Joss Whedon says Doctor Horrible is one of his most profitable projects
In Forbes magazine, Joss Whedon reveals Doctor Horrible’s Sing Along Blog — an internet musical he made in 2008 with Maurissa Tancharoen, Jed Whedon and Zack Whedon — has made over $3 million in revenue, and “is in terms of percentages is far and away the most profitable thing I’ve ever done”.
The investment he made in the project – written during the Writers Strike of 2007 – was $200k. The project was filmed and released shortly afterwards, streamed for free on the internet on a custom built site for the project. The project itself had no publicity budget, relying on casting familiar genre actors with fan followings, combined with word of mouth between Joss Whedon’s fan base. After a brief free streaming window, the project was released exclusively on DVD and – eventually – Blu-Ray. The producers then rolled out a downloadable soundtrack and a musical commentary. If this had been a Big Media project, somebody at the studio would have been crawling over this pitch with a red pen, furiously crossing everything out.
Cut to several years later, where the project has licensed stage productions, a licensed book, licensed comic books, licensed shirts… and $3m in profits to the creators, which continues to grow by the day. In interviews, it is the project Joss Whedon and the cast are near constantly asked about, despite many being known for big studio productions.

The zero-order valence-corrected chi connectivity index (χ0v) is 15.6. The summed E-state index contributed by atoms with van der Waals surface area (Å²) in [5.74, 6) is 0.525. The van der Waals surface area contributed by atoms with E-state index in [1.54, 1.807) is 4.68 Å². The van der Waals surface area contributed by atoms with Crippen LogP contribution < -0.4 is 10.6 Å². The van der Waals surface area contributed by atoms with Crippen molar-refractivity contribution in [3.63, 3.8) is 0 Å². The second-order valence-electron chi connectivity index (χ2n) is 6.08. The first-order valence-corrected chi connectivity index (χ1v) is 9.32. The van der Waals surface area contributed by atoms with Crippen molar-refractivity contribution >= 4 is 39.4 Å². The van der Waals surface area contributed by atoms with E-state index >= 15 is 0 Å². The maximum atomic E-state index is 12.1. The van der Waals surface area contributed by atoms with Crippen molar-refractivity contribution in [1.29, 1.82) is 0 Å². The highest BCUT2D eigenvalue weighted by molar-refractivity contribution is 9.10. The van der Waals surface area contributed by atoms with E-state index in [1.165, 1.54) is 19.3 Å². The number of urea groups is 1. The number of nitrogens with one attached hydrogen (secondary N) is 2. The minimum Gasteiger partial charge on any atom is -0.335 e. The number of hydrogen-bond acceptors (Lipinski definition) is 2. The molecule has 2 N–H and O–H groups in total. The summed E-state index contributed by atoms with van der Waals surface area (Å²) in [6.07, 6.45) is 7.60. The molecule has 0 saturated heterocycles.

Ask anybody at a major studio about the internet, and they will tell you it is not possible to monetise it. They are wrong. The problem is doing something good, doing it smart, and thinking differently. The Internet is still in black and white – it’s the early TV days of the platform. There are no rules yet. You do not have to upload everything to YouTube, nor does it have to be 2 minutes long. The rules are there to be made.
In response to Doctor Horrible, in 2009 Fox launched a company (Fox Digital Studio) to enable corporations to brand their products into internet shows. They specifically mentioned the format and success of Doctor Horror in their launch press release, and talked about Joss Whedon’s “aspirational model” with Doctor Horrible. Cut to 2012, where they have a Facebook page with 77 users, a picture of an exposed ass, and a web series on MySpace (remember that?) produced with Taco Bell. We struggled to find information on the series, “Let’s Big Happy”. Upon looking on MySpace, I realised the series has 90 subscribers.
Back to Doctor Horrible: $200k to $3m. The most sensible, profitable investment Joss Whedon – director of indy flick ‘The Avengers’ – has made. The Internet. Make the rules. Let’s get to work.